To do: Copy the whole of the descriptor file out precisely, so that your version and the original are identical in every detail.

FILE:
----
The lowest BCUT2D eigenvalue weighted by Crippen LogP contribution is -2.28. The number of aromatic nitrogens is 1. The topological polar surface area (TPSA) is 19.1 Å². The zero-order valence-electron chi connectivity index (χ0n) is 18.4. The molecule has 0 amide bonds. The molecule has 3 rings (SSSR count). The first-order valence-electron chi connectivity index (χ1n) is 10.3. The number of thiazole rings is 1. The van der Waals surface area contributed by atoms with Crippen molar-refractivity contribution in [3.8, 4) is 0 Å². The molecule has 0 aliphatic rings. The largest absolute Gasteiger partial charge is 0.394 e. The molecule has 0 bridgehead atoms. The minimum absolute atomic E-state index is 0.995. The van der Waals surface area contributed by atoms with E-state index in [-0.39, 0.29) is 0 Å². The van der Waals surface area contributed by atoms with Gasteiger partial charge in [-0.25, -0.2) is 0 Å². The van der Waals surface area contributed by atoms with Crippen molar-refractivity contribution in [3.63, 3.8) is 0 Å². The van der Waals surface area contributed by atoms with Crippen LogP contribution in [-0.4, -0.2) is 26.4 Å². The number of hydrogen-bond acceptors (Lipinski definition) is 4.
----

The lowest BCUT2D eigenvalue weighted by Crippen LogP contribution is -2.28. The number of aromatic nitrogens is 1. The topological polar surface area (TPSA) is 19.1 Å². The zero-order valence-electron chi connectivity index (χ0n) is 18.4. The molecule has 0 amide bonds. The molecule has 3 rings (SSSR count). The first-order valence-electron chi connectivity index (χ1n) is 10.3. The number of thiazole rings is 1. The van der Waals surface area contributed by atoms with Crippen molar-refractivity contribution in [3.8, 4) is 0 Å². The molecule has 0 aliphatic rings. The largest absolute Gasteiger partial charge is 0.394 e. The molecule has 0 bridgehead atoms. The minimum absolute atomic E-state index is 0.995. The van der Waals surface area contributed by atoms with E-state index in [-0.39, 0.29) is 0 Å². The van der Waals surface area contributed by atoms with Gasteiger partial charge in [-0.25, -0.2) is 0 Å². The van der Waals surface area contributed by atoms with Crippen molar-refractivity contribution in [3.63, 3.8) is 0 Å². The van der Waals surface area contributed by atoms with Crippen LogP contribution in [-0.4, -0.2) is 26.4 Å². The number of hydrogen-bond acceptors (Lipinski definition) is 4.